FRP-28: Contingent Fees in Order Flow Auctions

Contingent Fees in Order Flow Auctions

This work was done from Nov-April under FRP-28


Many early order flow auction designs handle the payment for orders when they execute on the chain rather than when they are won in the auction. Payments in these auctions only take place when the orders are executed, creating a free option for whoever wins the order. Bids in these auctions set the strike price of this option rather than the option premium. This paper develops a simple model of an order flow auction and compares contingent fees with upfront payments as well as mixtures of the two. Results suggest that auctions with a greater share of the payment contingent on execution have lower execution probability, lower revenue, and increased effective spreads in equilibrium. A Reputation system can act as a negative contingent fee, partially mitigating the downsides; however, unless the system is calibrated perfectly, some of the undesirable qualities of the contingent fees remain. Results suggest that designers of order flow auctions should avoid contingent fees whenever possible.



Contingent fees for order flow are fees paid when the order executes. This research started when I noticed that several MEV projects, including COWswap, ROOK, and had either implemented contingent fee auction designs or were considering implementing them. This paper is meant to illuminate one of the key drawbacks of contingent fees in order flow auction design which results from the optional execution of the transaction after it has been won in the order flow auction.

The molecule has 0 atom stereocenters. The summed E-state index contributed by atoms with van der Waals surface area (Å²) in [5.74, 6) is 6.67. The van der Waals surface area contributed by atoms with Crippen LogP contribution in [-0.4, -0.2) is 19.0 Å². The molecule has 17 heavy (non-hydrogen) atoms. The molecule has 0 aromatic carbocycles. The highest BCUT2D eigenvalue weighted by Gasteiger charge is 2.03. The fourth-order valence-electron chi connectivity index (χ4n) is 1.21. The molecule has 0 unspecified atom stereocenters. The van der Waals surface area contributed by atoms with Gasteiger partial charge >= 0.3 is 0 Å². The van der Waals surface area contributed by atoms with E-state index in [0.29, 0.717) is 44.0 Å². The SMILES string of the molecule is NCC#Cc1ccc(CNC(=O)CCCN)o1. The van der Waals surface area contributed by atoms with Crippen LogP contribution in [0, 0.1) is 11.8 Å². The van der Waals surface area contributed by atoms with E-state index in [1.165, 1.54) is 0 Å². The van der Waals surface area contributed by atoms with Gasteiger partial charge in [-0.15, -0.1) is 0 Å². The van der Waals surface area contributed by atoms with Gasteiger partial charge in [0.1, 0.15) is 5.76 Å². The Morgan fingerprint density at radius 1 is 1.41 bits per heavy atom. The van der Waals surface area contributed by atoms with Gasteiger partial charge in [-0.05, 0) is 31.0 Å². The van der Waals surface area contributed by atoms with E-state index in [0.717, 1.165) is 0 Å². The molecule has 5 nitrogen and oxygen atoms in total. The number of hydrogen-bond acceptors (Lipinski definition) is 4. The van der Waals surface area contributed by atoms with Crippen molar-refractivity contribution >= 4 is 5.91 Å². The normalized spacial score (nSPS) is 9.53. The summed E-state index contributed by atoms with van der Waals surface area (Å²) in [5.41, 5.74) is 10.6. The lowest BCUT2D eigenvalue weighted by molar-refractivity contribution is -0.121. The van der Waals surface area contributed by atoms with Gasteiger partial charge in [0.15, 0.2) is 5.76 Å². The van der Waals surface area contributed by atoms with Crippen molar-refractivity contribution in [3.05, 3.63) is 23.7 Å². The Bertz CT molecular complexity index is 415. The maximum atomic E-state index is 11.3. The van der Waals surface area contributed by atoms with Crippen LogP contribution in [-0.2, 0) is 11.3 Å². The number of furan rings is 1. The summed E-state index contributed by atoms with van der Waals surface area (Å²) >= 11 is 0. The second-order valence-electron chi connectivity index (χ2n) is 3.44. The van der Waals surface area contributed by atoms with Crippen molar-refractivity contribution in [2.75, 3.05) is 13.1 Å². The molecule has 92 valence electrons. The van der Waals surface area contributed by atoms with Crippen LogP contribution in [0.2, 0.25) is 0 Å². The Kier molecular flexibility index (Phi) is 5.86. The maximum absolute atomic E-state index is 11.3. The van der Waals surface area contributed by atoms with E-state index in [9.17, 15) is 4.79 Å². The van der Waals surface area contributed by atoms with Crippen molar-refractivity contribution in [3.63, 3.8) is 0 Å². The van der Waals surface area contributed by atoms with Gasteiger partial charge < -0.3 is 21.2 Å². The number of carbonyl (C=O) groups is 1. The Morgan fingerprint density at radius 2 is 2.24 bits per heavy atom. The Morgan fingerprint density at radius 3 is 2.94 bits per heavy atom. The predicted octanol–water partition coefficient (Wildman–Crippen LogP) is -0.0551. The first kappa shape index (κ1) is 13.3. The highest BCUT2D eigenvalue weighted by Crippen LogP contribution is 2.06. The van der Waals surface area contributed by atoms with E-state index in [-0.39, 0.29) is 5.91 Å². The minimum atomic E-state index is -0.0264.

The model considers an order flow auction (OFA) in a single slot. The OFA happens early in the slot (so that transactions can make it into builder’s blocks) but as a result of this additional information is available when searchers choose whether to submit transactions relative to what was available when bids were submitted. In other words, the price of underlying assets may change between the time when the OFA concludes and the time when bundles are due for submission. This transforms the order flow into a very short-duration option. If the price moves too far in the wrong direction, the searcher who won the order flow in the OFA may choose not to execute the transaction because it is no longer profitable to do so.

Now that we understand why orders look like options from a searcher perspective, we can discuss the differences between upfront payments for order flow and contingent fees.

Contingent fees erode the value of the order flow because they make executing the order less likely to be profitable. An upfront payment is a sunk cost so it is just as profitable to execute an order that you paid 100 dollars upfront for as it is to execute an order that you paid 1 dollar up front for, \textit{ceteris paribus}. But, once you add a contingent fee, executing the order has to not only be profitable but also profitable enough to make up for the contingent fee.

The worry then is that there may be an unraveling since bidders can submit inflated bids in the hope that the price moves enough to offset the inflated contingent fee. Indeed we identify this unraveling in the model and its effects can be severe.

The parameter \alpha in the paper refers to the fraction of the bid which is paid upfront. Results suggest that higher \alpha auctions have increased revenue, increased probability of execution, and better effective spreads for traders.

Results are plotted for several volatility surfaces below: